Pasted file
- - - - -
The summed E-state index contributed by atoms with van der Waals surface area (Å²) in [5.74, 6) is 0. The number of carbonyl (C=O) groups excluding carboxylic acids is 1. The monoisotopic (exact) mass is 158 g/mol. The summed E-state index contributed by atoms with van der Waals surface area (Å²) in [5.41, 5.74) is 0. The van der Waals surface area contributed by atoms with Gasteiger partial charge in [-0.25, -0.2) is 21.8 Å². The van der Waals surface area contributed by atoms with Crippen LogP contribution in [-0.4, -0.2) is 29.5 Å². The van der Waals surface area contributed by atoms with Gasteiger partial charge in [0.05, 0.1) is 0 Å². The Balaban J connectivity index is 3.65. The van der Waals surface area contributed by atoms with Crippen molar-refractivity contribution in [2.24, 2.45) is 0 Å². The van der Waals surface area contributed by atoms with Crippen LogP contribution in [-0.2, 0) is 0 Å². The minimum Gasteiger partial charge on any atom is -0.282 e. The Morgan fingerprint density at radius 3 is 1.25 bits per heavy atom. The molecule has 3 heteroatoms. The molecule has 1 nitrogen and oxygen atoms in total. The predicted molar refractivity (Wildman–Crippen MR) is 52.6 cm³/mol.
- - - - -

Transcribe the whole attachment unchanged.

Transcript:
The summed E-state index contributed by atoms with van der Waals surface area (Å²) in [5.74, 6) is 0. The number of carbonyl (C=O) groups excluding carboxylic acids is 1. The monoisotopic (exact) mass is 158 g/mol. The summed E-state index contributed by atoms with van der Waals surface area (Å²) in [5.41, 5.74) is 0. The van der Waals surface area contributed by atoms with Gasteiger partial charge in [-0.25, -0.2) is 21.8 Å². The van der Waals surface area contributed by atoms with Crippen LogP contribution in [-0.4, -0.2) is 29.5 Å². The van der Waals surface area contributed by atoms with Gasteiger partial charge in [0.05, 0.1) is 0 Å². The Balaban J connectivity index is 3.65. The van der Waals surface area contributed by atoms with Crippen molar-refractivity contribution in [2.24, 2.45) is 0 Å². The van der Waals surface area contributed by atoms with Crippen LogP contribution in [-0.2, 0) is 0 Å². The minimum Gasteiger partial charge on any atom is -0.282 e. The Morgan fingerprint density at radius 3 is 1.25 bits per heavy atom. The molecule has 3 heteroatoms. The molecule has 1 nitrogen and oxygen atoms in total. The predicted molar refractivity (Wildman–Crippen MR) is 52.6 cm³/mol.